I suspect everyone on the conference calls I supervise is multitasking. How can I curtail this behavior?
Your suspicions are well-founded. According to recent research on the topic, more than 60 percent of conference-call participants are multitasking, including emailing and texting. About half of the people on the conference call are eating, and one in five is shopping. So, multitasking may be commonplace, but since you can't see what others are doing when they are out of your sight, you'll need to establish a four-step strategy to offset that disadvantage.
First, always consider whether the conference call is necessary, or if the information could be relayed some other way. This might alleviate some calls, and thus sidestep the problem.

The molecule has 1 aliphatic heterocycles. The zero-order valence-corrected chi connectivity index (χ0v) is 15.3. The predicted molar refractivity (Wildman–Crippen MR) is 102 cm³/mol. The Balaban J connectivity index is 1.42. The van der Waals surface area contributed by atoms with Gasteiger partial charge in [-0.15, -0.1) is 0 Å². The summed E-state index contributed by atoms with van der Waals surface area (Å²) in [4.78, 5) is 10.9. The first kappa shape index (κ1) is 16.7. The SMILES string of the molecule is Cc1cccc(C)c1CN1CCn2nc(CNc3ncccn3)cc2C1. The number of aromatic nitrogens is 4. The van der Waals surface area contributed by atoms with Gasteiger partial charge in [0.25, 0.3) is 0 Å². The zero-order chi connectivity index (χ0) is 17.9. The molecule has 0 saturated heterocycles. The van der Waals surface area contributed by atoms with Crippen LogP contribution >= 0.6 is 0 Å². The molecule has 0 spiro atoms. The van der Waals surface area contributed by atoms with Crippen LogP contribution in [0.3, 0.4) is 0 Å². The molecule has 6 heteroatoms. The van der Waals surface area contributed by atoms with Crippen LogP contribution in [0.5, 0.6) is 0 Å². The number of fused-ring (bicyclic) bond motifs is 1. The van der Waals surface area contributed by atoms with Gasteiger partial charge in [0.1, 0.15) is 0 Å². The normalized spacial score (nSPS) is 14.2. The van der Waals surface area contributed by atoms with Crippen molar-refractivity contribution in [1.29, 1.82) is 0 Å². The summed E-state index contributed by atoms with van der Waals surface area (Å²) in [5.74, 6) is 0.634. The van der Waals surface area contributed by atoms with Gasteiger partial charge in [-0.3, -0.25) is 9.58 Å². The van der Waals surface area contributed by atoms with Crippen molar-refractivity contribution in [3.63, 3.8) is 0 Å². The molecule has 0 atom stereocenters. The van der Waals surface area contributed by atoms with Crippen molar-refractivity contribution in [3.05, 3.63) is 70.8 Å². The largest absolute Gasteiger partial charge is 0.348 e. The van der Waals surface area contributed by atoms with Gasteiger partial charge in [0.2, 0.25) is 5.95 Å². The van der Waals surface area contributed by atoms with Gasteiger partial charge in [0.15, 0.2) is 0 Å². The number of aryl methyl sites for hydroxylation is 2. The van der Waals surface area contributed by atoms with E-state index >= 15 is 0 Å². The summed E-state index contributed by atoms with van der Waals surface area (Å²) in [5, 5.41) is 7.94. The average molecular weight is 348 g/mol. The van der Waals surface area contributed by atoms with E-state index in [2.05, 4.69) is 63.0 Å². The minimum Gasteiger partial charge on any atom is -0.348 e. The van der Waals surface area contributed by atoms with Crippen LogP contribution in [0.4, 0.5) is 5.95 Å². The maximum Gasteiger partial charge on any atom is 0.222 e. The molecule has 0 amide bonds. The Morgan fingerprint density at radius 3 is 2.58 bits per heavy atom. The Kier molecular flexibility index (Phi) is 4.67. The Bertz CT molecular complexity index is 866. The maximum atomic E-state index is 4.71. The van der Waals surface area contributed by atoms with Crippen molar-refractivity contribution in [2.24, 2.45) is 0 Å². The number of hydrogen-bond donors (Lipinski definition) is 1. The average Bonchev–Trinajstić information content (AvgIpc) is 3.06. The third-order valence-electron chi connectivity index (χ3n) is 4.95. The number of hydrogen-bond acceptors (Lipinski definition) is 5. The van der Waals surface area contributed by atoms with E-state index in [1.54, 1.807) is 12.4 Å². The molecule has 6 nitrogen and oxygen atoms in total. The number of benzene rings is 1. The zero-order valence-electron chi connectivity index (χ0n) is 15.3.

Second, for those calls you must make, establish some ground rules beforehand. Send emails asking participants to turn off their cellphones and other nonessential devices. When the meeting begins, reinforce the email's message by again asking everyone to shut down their devices.
Third, during the call, periodically ask questions of participants to essentially force them to pay attention. If possible, delegate parts of the meeting to participants on the call so they will have to contribute, and have less time to focus elsewhere. Last, plan a short break in the meeting to give them a moment to check their phones, email, etc. If you try these steps, their heads should be more in the game, and less on Facebook.